Live at Big Apple in Kobe
Yes, Satoko Fujii is a wonderful pianist, both in terms of composition and improvisation; 2018's series of 60th birthday releases, of which Live at Big Apple Kobe is one, has demonstrated that beyond doubt; but, like Miles Davis, she has an uncanny knack for assembling ensembles! Mahobin's debut is both slow burner and scorcher, and it is just one more testament to her abilities as a leader. Along with long-time collaborator Natsuki Tamura on trumpet, we hear saxophonist Lotte Anker as well as the immediately recognizable electronics of Ikue Mori. She is an inspired addition to the group; she becomes and replaces the rhythm section with transparent percussive playing in a seemingly endless variety of articulations and decays, but her work is also orchestral, providing melodic backdrop and rhythmic support.
The music is divided into one brief and one epic work, the latter, "Rainbow Elephant," opening the disc. Full-boar group improv is rare, the four musicians choosing a path through, or perhaps highlighting, duet, trio and solo contributions. Tamura's solo is particularly effective, as is the dialogue between Anker and Fujii. The pianist digs deep into the lower register for sparse melodies, works inside the piano as well as preparing it and wringing every dynamic and motivic nuance out of the middle register, complementing Mori's exploration of spectral extremities. Anker's playing can be both strident and atmospheric. It is even difficult to hear her presence on the piquant but subdued opening of "Yellow Sky," where the group improvisation functions in remarkable restraint, each member listening and responding with obvious intensity.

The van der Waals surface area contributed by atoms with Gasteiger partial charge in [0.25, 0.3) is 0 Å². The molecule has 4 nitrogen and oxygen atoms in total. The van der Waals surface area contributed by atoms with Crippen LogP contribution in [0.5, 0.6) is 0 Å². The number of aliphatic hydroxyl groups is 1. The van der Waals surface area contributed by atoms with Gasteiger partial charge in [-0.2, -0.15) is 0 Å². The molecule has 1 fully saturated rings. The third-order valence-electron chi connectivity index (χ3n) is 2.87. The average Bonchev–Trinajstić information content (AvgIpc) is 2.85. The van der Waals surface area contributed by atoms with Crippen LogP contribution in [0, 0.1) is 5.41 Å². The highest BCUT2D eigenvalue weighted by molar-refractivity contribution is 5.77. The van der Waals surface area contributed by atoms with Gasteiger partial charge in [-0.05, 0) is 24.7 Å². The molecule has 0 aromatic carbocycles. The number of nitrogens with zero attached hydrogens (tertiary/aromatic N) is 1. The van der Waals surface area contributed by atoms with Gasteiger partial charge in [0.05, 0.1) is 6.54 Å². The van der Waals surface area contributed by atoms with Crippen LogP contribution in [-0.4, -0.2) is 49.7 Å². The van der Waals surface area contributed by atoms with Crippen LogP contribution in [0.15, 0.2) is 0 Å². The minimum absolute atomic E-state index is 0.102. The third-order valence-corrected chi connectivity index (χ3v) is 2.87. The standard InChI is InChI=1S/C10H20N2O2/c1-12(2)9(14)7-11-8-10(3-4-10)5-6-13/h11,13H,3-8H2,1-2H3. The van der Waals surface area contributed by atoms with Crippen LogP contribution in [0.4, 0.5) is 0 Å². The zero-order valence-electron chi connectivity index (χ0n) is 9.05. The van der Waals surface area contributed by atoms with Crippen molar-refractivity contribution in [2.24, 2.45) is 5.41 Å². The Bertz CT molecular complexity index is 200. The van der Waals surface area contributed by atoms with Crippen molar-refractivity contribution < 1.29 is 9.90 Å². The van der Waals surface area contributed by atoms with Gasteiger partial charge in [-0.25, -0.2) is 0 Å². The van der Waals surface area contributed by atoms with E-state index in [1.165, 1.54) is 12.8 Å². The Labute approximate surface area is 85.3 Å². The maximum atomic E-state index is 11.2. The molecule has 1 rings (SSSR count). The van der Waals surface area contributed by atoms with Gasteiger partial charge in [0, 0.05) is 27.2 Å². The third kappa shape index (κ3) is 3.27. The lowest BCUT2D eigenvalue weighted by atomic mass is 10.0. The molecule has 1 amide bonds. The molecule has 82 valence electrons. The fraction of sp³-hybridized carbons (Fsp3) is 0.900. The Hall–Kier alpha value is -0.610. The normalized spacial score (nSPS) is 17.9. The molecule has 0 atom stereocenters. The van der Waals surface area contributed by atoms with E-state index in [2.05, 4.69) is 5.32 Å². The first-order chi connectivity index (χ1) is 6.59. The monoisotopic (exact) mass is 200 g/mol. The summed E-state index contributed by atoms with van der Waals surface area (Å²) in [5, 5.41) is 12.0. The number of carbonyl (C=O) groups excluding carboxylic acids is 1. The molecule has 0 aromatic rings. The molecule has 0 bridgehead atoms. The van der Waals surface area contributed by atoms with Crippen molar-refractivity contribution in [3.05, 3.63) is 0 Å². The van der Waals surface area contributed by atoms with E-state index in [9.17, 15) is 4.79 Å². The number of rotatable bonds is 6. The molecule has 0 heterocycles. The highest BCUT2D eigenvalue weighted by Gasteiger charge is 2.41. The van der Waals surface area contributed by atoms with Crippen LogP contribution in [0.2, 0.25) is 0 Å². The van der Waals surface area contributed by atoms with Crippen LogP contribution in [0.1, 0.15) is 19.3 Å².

Fujii and Mori hold things together with music that is simultaneously referential and radical. If the opening of "Yellow Sky" doesn't bring back Star Wars memories, nothing will, and Fujii's inter-register chords propelling the middle section of "Rainbow Elephant" are as Romantic as her prepared piano is contemporary. The two melodic instruments up their rhythmic game to keep pace with the moment-to-moment sound-worlds that the "rhythm section" creates, and the excellently recorded disc is a joy from end to end.
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